What is a healthy relationship? First and foremost, in trying to define “healthy,” keep in mind that you have the right and power to end a relationship at any time if you’re made to feel uneasy or uncomfortable – even if the “signs” of an unhealthy relationship don’t necessarily apply.
Being smart about who you date and why you date will keep you farther away from a broken heart, but how do you know the difference between a healthy and unhealthy relationship? In many unhealthy relationships, one dating partner abuses the other in various ways – an issue sometimes referred to as dating violence. The abuse, or abuses, can be:
- Mental/Emotional Abuse (usually verbal): name-calling, belittling, or constantly humiliating.
- Physical Abuse: can be slapping, punching, kicking, pinching, forcing a dangerous/scary situation.
- Sexual Abuse: a partner forcing another to do something sexual that is not agreed upon or makes him/her feel uncomfortable.
It’s important to note that victims of dating violence don’t always know that they’ve entered into a dangerous relationship, oftentimes not even until they’re already caught up in the cycle of abuse with their partner. If you’ve wondered why someone stays in an abusive relationship, consider that it may not always be as easy to get out of it as you might assume. When a person is violent in a relationship, the victim must remember he or she is never responsible for the abuser’s behavior. If you know someone in an abusive relationship and they talk with you about their situation, there are three things you can do to help them:
- Listen. Give your full attention to the victim while they talk with you; try not to interrupt them while they tell their story.
- Believe. Seventy-five percent of young people turn to a friend for help when they’re experiencing abuse. Believe your peers if they talk to you about any violence they say they’re going through. Saying something like, “I believe you and it’s not your fault,” may help.
- Support. Ask your friend what kind of support they need. Try not to assume what they need and do not act on anything before talking to them first.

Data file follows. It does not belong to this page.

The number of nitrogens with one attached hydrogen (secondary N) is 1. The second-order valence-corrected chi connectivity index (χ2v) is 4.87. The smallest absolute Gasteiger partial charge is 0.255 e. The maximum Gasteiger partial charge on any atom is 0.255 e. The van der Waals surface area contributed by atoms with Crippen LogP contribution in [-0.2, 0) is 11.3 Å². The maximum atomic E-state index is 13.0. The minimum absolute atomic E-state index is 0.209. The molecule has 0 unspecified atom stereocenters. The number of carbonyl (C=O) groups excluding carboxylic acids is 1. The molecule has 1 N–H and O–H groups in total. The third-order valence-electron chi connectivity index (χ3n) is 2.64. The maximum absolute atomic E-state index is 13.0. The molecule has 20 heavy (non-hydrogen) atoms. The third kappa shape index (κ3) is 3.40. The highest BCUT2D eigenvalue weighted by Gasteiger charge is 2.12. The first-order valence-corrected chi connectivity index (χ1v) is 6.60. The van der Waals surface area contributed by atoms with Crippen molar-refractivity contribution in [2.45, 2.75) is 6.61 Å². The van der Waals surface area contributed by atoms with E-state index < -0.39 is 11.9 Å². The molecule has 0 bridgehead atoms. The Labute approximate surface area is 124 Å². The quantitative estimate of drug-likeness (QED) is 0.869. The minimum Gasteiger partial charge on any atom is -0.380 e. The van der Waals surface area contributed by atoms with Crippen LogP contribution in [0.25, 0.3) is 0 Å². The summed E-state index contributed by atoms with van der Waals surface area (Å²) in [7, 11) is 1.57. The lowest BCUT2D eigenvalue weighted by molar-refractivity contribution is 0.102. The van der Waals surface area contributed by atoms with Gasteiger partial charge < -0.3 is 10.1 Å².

Now that you know more about dating violence/unhealthy relationships, you should know what a healthy relationship looks like. A healthy relationship should include the following parts from both partners:
- Self-worth. Your partner should make you feel accepted and wanted.
- Communication. Be honest and direct about what you want and need from your partner, and in life.
- Agreements. Talk about your roles in decision-making with your partner and make sure you agree on what feels okay to share, like emotional boundaries.
- Independence. Know who you are, and spend time with family and friends separate from one another.
Questions to ask yourself throughout your relationships:
- Do I feel positive or negative about who I am?
- How do we communicate, and are we able to disagree without starting a fight?
- What kind of agreements have we made and how well do they work for us?
- How are we involved with others? Do we spend individual time with family and friends?
If the answer is ever “No” to any of these questions, don’t hesitate to seek support from people you trust. You should never feel threatened in any relationship you have. You always have the right to live free from fear and abuse and have happy and enriching relationships.
Additional Source: Dating Violence Intervention and Prevention for Teenagers. Kraizer, Sherryll, Ph.D, and C. Lyn Larson.
Photos by Sophia Gallegos